Um, doing what? (not praying)
Date: Wed, 12 Apr 95 16:54:04 PDT
From: Peter Langston <psl>
Subject: Um, doing what? (not praying)
Forwarded-by: "Linda Branagan" <firstname.lastname@example.org>
From: cpatil@leland.Stanford.EDU (Christopher Kashinath Patil)
Subject: Re: Bio folklore about semen (yes, that's what I said)
In article <email@example.com>,
Wendy Toiwan Hui <firstname.lastname@example.org> wrote:
>I pose several questions:
> 1. Can sperms survive long enough in the mouth in the first place
> in the presence of amylase to be seen swimming in the scope?
Amylase doesn't digest lipid or protein (the two main components of the
sperm head's membrane), so in itself it shouldn't cause degradation. The
mouth is about the same temperature as the female reproductive tract, so
the temp shouldn't kill the sperm either. It still seems pretty unlikely
that sperm would still be swimming in the mouth for any length of time,
but I can't put my finger on why exactly.
> 2. What would make semen salty? I attempted to do this in the
> exerpt below (a post to the folklore groups). In short,
> I concluded that it is probably from the mucus of the seminal
Most of the dry weight of sperm (as distinct from semen) is protein and
nucleic acid, which doesn't have a characteristic flavor. The flavor comes
from the seminal fluid, which I've not heard characterized as 'salty' so
much as 'bitter' or 'tangy'. The latter two tastes come from the high
concentrations of citric acid and ascorbate (vitamin C) found in the semen.
Interestingly, the average ejaculatory volume contains about 60 percent of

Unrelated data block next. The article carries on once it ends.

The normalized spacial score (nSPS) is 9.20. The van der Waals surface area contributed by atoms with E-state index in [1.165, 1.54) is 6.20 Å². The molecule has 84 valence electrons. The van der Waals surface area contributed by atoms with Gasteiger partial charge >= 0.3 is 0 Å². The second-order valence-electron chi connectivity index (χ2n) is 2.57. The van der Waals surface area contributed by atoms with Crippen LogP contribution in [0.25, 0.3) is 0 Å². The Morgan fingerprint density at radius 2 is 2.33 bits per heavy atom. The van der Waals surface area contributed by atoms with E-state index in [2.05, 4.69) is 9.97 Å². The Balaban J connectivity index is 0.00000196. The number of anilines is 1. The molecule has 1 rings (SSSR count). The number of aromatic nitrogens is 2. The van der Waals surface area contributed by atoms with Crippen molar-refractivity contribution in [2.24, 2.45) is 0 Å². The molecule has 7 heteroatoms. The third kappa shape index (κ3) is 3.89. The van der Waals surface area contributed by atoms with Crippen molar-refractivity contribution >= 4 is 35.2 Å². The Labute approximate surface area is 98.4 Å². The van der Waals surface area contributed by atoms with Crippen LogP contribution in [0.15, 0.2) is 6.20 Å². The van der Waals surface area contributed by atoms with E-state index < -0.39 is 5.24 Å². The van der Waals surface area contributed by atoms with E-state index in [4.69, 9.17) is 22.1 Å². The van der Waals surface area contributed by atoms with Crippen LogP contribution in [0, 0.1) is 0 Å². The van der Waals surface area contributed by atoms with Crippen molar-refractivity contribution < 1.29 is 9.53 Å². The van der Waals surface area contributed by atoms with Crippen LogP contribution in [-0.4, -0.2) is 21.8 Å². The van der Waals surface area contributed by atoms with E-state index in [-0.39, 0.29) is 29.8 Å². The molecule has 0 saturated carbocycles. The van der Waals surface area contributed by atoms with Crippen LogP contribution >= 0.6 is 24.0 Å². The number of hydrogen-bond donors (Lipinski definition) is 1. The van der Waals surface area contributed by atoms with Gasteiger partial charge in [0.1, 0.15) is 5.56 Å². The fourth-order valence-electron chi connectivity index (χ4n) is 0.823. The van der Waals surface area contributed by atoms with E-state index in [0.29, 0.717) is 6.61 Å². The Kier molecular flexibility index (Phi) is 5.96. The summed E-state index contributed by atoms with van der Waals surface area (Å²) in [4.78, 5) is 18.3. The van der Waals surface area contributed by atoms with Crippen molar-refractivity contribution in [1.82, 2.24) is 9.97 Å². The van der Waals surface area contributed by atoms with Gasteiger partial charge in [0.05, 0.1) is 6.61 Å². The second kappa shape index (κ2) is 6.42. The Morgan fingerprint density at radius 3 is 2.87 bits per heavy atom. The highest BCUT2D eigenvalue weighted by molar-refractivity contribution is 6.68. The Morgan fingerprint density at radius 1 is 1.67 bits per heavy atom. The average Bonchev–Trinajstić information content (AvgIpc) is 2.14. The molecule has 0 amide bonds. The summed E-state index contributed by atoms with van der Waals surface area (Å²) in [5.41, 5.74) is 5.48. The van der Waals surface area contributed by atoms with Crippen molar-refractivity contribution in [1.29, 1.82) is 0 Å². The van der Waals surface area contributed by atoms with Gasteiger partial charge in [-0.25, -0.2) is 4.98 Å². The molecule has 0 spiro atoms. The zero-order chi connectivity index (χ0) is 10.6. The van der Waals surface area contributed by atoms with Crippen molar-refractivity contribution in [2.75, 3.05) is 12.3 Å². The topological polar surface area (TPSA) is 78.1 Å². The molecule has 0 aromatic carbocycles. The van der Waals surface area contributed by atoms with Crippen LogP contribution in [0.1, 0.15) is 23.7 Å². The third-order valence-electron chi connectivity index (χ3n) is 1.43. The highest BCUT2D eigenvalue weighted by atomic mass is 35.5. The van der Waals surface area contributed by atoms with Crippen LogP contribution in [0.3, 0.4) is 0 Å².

the US RDA for vitamin C.
If semen does taste salty to you, it's probably because the average
ejaculatory volume contains about half a gram of sodium chloride -- what
your grandmother would have called a "pinch", if she were whipping up a
batch of semen.
> 3. What is the molecular content of mucus? And would it confer
Ever eaten boogers? That's mucus, and it is somewhat salty. Mucus is
composed primarily of mucopolysaccharides, which are basically starch
molecules whose sugar monomers have been aminated at specific sites. The
big molecules soak up water, giving them their glisten, and salt follows
the water by osmosis.
For the record, mucus is present at extremely low concentrations in semen,
but it's mainly accounted for by sloughing off the seminiferous tubules. It
isn't abundant enough to result in a salty taste -- most of the salt
mentioned above is free in solution.
The viscosity of semen is mainly due to the high concentration of sugars
and the broken sperm, whose free proteins and randomly coiling nucleic acids
make the liquid flow much more slowly than water.
I don't remember my sources for this, but I wrote a column about it (a la
"Ask Doctor Science") a few years ago, and the sources I used at the time
were all in the med school library under the call number for male
reproductive biology. I wish I could remember the titles, but suffice it to
say that I trusted them at the time.
© 1995 Peter Langston